PROTESTERS FIGHT OIL TRAINS

Publish Date: 
Monday, August 4, 2014 - 6:15am

PROTESTERS FIGHT OIL TRAINS
By James Goodman, Democrats and Chronicle
Holding signs with statements such as "No exploding oil trains" about 40 protesters gathered Sunday near the railroad tracks at North Main and Railroad streets in the village of Fairport.

The protest, organized by six local mothers, was held on the one-year anniversary of a deadly accident in Canada, and is part a growing chorus of concern about train shipments of crude oil, which have sharply increased in recent years.

The focus of the protest was freight shipments from the Bakken formation that includes parts of North Dakota and Montana and extends into Canada. Production from Bakken has increased to about 1 million barrels a day, and with the use of fracking is projected to continue to grow. This crude oil, which is highly volatile, was being transported on the train that derailed in Lac-Megantic, Quebec, a year ago — causing explosions and fires that claimed 47 lives and the evacuation of about 2,000 residents.

Katie Fittipaldi, one of the six moms, asked the protesters to remember the victims.

"Please join me in a moment of silence as we stand with the community of Lac-Megantic," said Fittipaldi, 36, of Pittsford.

Fittipaldi and the other local mothers in the informal group share a concern about climate change and the dependence on fossil fuels — and warn that a derailment such as the one in Canada could happen in Rochester, where trains carrying oil from the Bakken formation pass.

"We have to make sure that people are aware and inspire them to act," said Neely Kelley, another of the mothers who organized the protest.

Two pages of names on a petition calling for "No more fiery oil-by-rail disasters in our backyards" were collected at the protest by Benny Smith, 14, whose mother, Susan, is another of the organizers.

Citing the highly volatile nature of Bakken oil, Transportation Secretary Anthony Foxx in May ordered railroads to notify states of shipments from the region so that firefighters and first responders can better prepare for accidents

Other federal officials — including Sen. Charles Schumer, D-NY — have raised concerns about the safety of the DOT-111 cars used for transporting the oil. Schumer, who has been urging the phasing out or retrofitting of these cars, said that the U.S. Department of Transportation is working on a rule concerning the safety of these cars.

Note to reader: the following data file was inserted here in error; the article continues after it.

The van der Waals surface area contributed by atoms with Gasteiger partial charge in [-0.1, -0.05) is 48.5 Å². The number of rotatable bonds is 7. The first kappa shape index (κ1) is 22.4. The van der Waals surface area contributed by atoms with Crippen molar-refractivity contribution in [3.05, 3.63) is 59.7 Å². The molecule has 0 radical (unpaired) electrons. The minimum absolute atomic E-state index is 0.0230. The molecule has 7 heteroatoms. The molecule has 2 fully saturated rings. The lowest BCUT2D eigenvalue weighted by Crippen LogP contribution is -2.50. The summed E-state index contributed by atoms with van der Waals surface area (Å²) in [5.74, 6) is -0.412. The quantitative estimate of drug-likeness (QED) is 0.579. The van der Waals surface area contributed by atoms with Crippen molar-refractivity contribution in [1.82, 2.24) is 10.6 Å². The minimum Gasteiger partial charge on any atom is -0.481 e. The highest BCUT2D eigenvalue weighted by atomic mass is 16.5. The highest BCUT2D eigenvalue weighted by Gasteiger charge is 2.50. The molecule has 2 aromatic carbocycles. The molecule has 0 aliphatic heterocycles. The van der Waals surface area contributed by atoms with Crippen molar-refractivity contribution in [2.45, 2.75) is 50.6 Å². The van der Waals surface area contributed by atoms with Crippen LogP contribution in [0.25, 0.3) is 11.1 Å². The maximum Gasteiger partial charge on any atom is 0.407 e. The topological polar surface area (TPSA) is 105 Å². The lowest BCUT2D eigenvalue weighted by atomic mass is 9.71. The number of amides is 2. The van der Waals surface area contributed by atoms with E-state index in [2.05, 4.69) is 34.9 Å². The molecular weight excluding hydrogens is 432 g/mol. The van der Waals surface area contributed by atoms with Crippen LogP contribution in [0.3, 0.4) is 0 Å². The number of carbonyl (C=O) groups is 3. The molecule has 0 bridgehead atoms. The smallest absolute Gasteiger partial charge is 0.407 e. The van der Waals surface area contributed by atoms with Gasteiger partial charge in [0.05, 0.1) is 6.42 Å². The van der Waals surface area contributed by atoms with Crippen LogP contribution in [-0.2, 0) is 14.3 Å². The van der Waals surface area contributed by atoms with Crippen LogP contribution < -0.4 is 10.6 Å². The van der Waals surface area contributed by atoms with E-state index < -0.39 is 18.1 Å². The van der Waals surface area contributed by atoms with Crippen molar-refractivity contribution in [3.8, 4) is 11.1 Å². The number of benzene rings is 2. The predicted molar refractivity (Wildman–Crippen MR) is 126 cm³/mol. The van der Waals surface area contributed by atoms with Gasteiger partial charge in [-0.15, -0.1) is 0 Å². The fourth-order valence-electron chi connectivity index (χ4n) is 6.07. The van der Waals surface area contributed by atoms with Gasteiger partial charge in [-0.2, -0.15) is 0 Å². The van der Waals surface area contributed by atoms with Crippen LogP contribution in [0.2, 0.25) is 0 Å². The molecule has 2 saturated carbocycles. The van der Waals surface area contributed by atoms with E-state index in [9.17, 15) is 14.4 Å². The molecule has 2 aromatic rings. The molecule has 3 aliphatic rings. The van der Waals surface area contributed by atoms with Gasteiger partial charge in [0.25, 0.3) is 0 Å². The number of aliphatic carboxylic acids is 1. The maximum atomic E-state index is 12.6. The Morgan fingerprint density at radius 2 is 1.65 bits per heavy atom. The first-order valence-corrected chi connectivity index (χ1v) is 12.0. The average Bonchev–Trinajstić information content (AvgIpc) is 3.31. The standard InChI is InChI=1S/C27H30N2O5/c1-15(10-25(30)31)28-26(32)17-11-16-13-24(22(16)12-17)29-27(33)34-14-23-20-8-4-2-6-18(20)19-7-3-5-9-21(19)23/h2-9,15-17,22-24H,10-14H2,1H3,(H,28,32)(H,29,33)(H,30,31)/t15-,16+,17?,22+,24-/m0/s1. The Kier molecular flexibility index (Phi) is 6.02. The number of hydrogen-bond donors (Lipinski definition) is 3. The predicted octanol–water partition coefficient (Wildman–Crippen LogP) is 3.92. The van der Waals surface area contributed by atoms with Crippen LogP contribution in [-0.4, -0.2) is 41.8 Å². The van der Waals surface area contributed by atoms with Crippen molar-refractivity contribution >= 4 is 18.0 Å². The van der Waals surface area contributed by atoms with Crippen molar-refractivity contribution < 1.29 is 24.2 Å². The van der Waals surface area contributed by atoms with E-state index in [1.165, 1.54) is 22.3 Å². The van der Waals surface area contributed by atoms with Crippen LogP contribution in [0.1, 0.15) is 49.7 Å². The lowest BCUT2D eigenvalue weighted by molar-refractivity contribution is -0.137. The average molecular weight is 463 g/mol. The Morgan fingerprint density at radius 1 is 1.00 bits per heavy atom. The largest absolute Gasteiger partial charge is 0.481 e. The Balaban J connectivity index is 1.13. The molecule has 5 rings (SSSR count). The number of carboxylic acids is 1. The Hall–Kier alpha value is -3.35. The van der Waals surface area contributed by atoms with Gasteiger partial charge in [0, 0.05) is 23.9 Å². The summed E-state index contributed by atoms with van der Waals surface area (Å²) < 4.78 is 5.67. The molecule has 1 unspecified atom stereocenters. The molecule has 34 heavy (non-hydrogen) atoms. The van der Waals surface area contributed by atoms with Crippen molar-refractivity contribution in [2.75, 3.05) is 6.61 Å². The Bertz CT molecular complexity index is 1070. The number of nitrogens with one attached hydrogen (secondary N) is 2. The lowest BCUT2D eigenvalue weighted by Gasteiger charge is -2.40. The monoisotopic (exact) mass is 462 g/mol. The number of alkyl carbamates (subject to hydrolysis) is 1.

Rob Doolittle, spokesman for CSX Transportation, said that the company "understands that there are concerns related to the transport of crude oil through communities in which we operate."

He said that CSX has taken several initiatives in recent months, such as increased track inspections, reduced speed limits for certain trains in federally designated, high-threat urban areas, deployment of additional trackside monitoring and increased training — including a visit to to meet with first-responders in the Rochester area. Still, CSX has been among the freight carriers trying to prevent New York and other states from turning over the information on oil train routes and volumes, arguing that details about such ships are security sensitive.

Officials in some states, including North Dakota, Montana, California and Florida, have released information on oil trains.

New York officials haven't decided whether to release this information to the public.

Rob Schultz, 45, of Farmington, was among those at Sunday's protest urging greater disclosure about what's on the trains.

"There needs to be more information. There is no discussion of the risks," he said.

At least three trains carrying cargo went past the protesters as they stood near the tracks. Protesters tried to figure out if the cars were carrying oil from Bakken.

An analysis of federal data by POLITICO, a publication based in Washington, D.C., showed that more 400 oil-train incidents since 1971 and the more than 400,000 carloads of crude oil originating in the United States last year marked a 42-fold increase from 2008. Freight trains, with 50 to 100 tank cars, regularly pass through upstate New York cities — including Rochester — on their way to the Port of Albany. Rail tankers full of Bakken crude are unloaded at two busy terminals there for shipment on freighters down the Hudson River to refineries on the East Coast.

The main CSX rail freight line runs through downtown Rochester and densely populated neighborhoods on either side of it, as well as suburbs such as Gates, Brighton, East Rochester and Perinton.

The railroad's secondary freight line, the West Shore, runs through populous parts of the southern suburbs, including Chili, Henrietta and Pittsford.

CSX spokesman Doolittle said that the company can't refuse a shipment that is in compliance with federal regulations.

But Kelley said CSX should say "no" to Bakken oil.

"I think they have a moral and ethical responsibility," she said.

Full Article: http://www.democratandchronicle.com/story/news/2014/07/06/protesters-fig...